Ray RLlib: Scalable Reinforcement Learning

Ray RLlib is an RL execution toolkit built on the Ray distributed execution framework. RLlib implements a collection of distributed policy optimizers that make it easy to use a variety of training strategies with existing RL algorithms written in frameworks such as PyTorch, TensorFlow, and Theano.

You can find the code for RLlib here on GitHub, and the paper here.

RLlib’s policy optimizers serve as the basis for RLlib’s reference algorithms, which include:

These algorithms can be run on any OpenAI Gym MDP, including custom ones written and registered by the user.

Note

To use RLlib’s policy optimizers outside of RLlib, see the policy optimizers documentation.

Installation

RLlib has extra dependencies on top of ray. You might also want to clone the Ray repo for convenient access to RLlib helper scripts:

pip install 'ray[rllib]'
git clone https://github.com/ray-project/ray

For usage of PyTorch models, visit the PyTorch website for instructions on installing PyTorch.

Getting Started

At a high level, RLlib provides an Agent class which holds a policy for environment interaction. Through the agent interface, the policy can be trained, checkpointed, or an action computed.

_images/rllib-api.svg

You can train a simple DQN agent with the following command

python ray/python/ray/rllib/train.py --run DQN --env CartPole-v0

By default, the results will be logged to a subdirectory of ~/ray_results. This subdirectory will contain a file params.json which contains the hyperparameters, a file result.json which contains a training summary for each episode and a TensorBoard file that can be used to visualize training process with TensorBoard by running

tensorboard --logdir=~/ray_results

The train.py script has a number of options you can show by running

python ray/python/ray/rllib/train.py --help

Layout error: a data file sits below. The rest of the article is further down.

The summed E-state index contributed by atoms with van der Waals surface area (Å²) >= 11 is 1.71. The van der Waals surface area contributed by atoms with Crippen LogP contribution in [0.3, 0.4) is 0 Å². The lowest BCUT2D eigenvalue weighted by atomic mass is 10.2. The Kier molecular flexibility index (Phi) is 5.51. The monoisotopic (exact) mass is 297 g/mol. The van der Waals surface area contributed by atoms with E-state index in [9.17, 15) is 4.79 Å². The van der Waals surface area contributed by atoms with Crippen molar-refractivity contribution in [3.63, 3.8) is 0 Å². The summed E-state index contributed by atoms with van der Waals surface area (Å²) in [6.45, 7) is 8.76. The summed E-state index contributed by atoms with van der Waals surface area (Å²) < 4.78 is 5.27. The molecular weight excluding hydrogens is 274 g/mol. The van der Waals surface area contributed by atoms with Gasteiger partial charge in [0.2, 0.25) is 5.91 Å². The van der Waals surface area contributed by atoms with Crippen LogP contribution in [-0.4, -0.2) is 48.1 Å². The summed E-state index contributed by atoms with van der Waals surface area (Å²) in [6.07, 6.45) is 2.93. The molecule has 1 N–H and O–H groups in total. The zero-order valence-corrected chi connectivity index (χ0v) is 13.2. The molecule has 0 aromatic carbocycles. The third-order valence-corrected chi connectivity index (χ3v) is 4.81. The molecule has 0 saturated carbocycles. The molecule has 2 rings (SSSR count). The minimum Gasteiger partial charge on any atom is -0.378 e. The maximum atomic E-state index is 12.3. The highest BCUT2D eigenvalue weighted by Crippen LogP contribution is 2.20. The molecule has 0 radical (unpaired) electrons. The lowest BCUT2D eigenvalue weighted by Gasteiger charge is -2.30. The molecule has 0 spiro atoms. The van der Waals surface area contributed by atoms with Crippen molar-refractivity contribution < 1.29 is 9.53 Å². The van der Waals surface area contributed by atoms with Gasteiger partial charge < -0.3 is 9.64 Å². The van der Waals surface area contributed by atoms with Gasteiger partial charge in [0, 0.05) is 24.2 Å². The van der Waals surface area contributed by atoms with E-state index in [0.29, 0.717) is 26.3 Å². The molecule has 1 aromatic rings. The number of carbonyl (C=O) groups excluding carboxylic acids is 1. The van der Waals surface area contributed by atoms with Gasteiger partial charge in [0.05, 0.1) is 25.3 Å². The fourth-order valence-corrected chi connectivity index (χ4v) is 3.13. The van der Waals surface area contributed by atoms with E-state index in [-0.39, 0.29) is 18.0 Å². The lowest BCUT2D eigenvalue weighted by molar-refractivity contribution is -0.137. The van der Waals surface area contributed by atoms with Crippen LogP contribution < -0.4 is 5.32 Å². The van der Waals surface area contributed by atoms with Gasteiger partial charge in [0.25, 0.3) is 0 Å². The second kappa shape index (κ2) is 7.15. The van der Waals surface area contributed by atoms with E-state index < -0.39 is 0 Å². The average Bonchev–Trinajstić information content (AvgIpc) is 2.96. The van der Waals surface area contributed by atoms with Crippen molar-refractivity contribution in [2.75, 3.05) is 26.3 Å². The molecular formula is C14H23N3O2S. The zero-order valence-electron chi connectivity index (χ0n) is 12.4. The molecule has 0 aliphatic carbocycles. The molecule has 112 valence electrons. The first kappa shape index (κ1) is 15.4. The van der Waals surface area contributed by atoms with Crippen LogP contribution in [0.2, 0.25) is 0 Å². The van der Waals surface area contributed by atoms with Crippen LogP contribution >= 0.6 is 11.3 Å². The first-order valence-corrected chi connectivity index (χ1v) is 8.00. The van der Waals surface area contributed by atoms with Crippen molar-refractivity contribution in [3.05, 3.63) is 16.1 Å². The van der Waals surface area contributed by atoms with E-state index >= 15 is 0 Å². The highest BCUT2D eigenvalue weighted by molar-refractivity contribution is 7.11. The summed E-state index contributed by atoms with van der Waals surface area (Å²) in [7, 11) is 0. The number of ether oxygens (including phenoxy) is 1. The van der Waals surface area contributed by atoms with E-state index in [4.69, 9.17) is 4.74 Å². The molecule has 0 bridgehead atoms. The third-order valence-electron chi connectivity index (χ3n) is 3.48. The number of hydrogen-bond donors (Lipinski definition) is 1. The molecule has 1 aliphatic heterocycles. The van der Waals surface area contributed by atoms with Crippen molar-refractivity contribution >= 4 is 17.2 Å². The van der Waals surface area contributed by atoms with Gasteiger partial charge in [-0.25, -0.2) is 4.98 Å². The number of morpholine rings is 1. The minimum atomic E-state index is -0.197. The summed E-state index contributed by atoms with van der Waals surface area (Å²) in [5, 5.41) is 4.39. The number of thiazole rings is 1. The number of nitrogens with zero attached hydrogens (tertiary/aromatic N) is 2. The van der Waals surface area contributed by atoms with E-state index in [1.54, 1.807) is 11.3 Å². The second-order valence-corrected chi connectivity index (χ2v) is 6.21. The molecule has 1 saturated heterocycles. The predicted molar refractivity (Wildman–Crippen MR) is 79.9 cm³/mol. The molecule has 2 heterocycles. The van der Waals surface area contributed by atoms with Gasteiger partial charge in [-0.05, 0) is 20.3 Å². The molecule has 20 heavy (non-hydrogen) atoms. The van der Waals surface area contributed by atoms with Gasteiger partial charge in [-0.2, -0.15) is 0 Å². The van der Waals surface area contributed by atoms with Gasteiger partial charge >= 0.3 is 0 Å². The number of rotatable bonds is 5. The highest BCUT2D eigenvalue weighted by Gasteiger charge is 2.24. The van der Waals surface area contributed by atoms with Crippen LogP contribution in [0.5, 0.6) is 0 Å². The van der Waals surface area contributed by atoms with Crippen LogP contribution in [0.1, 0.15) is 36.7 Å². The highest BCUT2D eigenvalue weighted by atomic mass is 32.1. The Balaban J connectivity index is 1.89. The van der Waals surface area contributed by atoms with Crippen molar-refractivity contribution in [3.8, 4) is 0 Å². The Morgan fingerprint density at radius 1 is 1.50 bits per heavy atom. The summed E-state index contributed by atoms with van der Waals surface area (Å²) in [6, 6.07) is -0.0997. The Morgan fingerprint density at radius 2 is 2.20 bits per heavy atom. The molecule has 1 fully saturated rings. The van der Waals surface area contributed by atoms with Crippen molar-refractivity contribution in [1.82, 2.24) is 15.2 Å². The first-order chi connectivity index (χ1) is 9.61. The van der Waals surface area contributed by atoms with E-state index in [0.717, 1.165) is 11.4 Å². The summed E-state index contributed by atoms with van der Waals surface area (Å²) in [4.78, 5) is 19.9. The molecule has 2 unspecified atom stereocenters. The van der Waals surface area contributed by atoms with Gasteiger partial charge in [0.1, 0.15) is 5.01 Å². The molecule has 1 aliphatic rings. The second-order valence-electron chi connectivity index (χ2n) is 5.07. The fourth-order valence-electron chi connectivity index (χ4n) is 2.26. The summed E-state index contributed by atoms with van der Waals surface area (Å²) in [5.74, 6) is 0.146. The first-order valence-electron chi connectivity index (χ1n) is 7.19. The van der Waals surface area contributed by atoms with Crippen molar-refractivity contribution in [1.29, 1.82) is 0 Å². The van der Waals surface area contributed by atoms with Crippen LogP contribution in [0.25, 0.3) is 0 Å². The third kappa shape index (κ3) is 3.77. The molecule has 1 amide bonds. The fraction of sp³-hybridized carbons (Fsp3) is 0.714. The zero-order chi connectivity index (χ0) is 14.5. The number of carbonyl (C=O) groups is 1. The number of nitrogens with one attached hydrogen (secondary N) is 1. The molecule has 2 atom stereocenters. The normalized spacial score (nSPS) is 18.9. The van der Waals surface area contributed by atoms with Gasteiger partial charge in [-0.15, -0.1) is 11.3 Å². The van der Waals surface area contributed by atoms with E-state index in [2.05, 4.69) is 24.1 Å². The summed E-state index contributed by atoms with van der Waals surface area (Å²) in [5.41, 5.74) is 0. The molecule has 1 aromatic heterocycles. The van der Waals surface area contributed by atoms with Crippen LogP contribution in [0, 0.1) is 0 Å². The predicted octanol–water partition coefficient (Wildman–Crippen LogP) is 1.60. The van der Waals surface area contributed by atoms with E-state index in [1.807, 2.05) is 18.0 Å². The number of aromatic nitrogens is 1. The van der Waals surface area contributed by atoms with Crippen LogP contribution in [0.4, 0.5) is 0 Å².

The most important options are for choosing the environment with --env (any OpenAI gym environment including ones registered by the user can be used) and for choosing the algorithm with --run (available options are PPO, A3C, ES, DQN and APEX).

Specifying Parameters

Each algorithm has specific hyperparameters that can be set with --config - see the DEFAULT_CONFIG variable in PPO, A3C, ES, DQN and APEX.

In an example below, we train A3C by specifying 8 workers through the config flag. function that creates the env to refer to it by name. The contents of the env_config agent config field will be passed to that function to allow the environment to be configured. The return type should be an OpenAI gym.Env. For example:

python ray/python/ray/rllib/train.py --env=PongDeterministic-v4 \
    --run=A3C --config '{"num_workers": 8}'

Evaluating Trained Agents

In order to save checkpoints from which to evaluate agents, set --checkpoint-freq (number of training iterations between checkpoints) when running train.py.

An example of evaluating a previously trained DQN agent is as follows:

python ray/python/ray/rllib/rollout.py \
      ~/ray_results/default/DQN_CartPole-v0_0upjmdgr0/checkpoint-1 \
      --run DQN --env CartPole-v0

The rollout.py helper script reconstructs a DQN agent from the checkpoint located at ~/ray_results/default/DQN_CartPole-v0_0upjmdgr0/checkpoint-1 and renders its behavior in the environment specified by --env.

Tuned Examples